Frost/Nixon (Ron Howard, 2008) (v) ** - Too many sports metaphors, but otherwise quite engaging. Neither of the leads is doing an impersonation: they're both giving real performances, which is nice.

Quarantine (John Erick Dowdle, 2008) (v) - More effective and more thoroughly conceived than, say, Cloverfield, but not nearly as original. Some good performances, though and the Blair Witch riff/rip-off at the end freaked me out righteously.

Woman Is the Future of Man (Hong Sang-soo, 2004) (v) *** - OK, so I believe the hype!


(v) = Seen on home video (dvd, dvr, etc.).
(r) = Not my first viewing.
(s) = Short film.

Star system ("borrowed" from the Chicago Reader)

No stars = Not recommended
* = Redeeming feature(s)
** = Recommended
*** = Highly recommended
**** = "Masterpiece"
***** = A place in my personal pantheon


James said...

Man, I can't believe I missed commenting on this post! I know I meant to.

So: I heard a rumor once that Lucas had wanted David Lynch to direct "Return of the Jedi." I guess it would have been a lot like Dune: a kinda pedestrian story badly joined to insanely freaky bits of production design. And instead of feeling bored by parts of ROTJ I'd feel carsick.

Having seen Star Trek I agree with you almost entirely, except that Abrams's version is still more fun to watch than at least 70% of the existing Trek films. The movie fails in comparison to some mystical Ur-Trek that exists mostly in my nostalgic imagination.

Also, Primetime Adventures: Star Trek would be a hoot.

Jon Hastings said...

Hi James -

I'm not trying to compare the movie to something that doesn't exist and I admit that it was enjoyable enough to sit through (hence the one star). But I do think it's less enjoyable, less interesting, and less good than Wrath of Khan and any number of episodes from Star Trek or The Next Generation.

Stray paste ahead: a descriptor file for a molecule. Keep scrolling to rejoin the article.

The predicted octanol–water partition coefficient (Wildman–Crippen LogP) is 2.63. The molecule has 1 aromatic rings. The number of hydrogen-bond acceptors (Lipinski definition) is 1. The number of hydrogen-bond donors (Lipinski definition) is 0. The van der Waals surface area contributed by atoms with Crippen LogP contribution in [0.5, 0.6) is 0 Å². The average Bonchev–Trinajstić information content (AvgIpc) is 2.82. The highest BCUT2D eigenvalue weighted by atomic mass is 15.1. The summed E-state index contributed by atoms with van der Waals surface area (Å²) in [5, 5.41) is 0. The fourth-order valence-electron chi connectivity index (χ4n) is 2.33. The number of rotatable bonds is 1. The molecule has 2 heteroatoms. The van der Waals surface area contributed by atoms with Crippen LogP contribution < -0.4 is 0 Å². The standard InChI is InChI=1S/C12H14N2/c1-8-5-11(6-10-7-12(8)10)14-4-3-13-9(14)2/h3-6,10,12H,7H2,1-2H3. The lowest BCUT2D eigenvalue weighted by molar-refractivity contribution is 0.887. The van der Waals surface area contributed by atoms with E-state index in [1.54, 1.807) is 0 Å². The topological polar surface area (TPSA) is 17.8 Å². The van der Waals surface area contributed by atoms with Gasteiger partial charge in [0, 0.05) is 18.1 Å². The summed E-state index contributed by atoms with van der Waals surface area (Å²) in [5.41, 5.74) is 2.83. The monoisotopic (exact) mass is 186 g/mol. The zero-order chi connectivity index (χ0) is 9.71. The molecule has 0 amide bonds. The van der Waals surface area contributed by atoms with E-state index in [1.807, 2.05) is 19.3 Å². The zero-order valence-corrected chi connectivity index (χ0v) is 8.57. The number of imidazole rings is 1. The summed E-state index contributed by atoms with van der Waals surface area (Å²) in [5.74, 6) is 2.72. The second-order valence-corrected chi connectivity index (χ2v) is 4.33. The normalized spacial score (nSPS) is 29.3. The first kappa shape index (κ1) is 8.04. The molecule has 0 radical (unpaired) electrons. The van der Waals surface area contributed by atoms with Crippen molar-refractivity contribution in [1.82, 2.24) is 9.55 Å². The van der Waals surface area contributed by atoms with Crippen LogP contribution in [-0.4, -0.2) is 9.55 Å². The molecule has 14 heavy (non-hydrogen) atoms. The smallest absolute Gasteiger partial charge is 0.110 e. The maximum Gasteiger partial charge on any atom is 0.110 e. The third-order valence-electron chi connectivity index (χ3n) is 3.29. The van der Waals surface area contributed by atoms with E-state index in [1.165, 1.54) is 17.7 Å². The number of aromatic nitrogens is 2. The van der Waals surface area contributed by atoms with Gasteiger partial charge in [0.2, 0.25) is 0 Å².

And I don't think it compares all that well to other movies of its type: the Spider-Man and X-Men movies may not be great cinema, but they do a pretty good job of capturing what's appealing about the original comics. I definitely have issues with the way that Watchmen, Punisher: War Zone, and The Lord of the Rings movies were adapted, but the people who made them wrestled with that difficult adaptation process and ended up with movies that are more interesting and ambitious than Abrams' Trek.

Remember, though, that I'm not speaking as a Trekkie here, but as a neo-auteurist. My problem with Abrams' Trek is not that it lacks Roddenberry's vision, but that it gets rid of Roddenberry's vision and replaces it - unreflectively - with contemporary action/adventure cliches: bits and pieces taken from Star Wars, Battlestar Galactica, and (as Eppy pointed out on the thread on the nerd boards) 24. (For instance, I really like the Speed Racer movie, because the Wachowski Bros. use it as an excuse to pursue their own personal take on contemporary big budget Hollywood cinema.)

That's the piece that depresses me: not that we could have gotten a more Star Trek-y Star Trek movie than we did, but that the people making it got rid of the Star Trek-y stuff and had nothing to replace it with.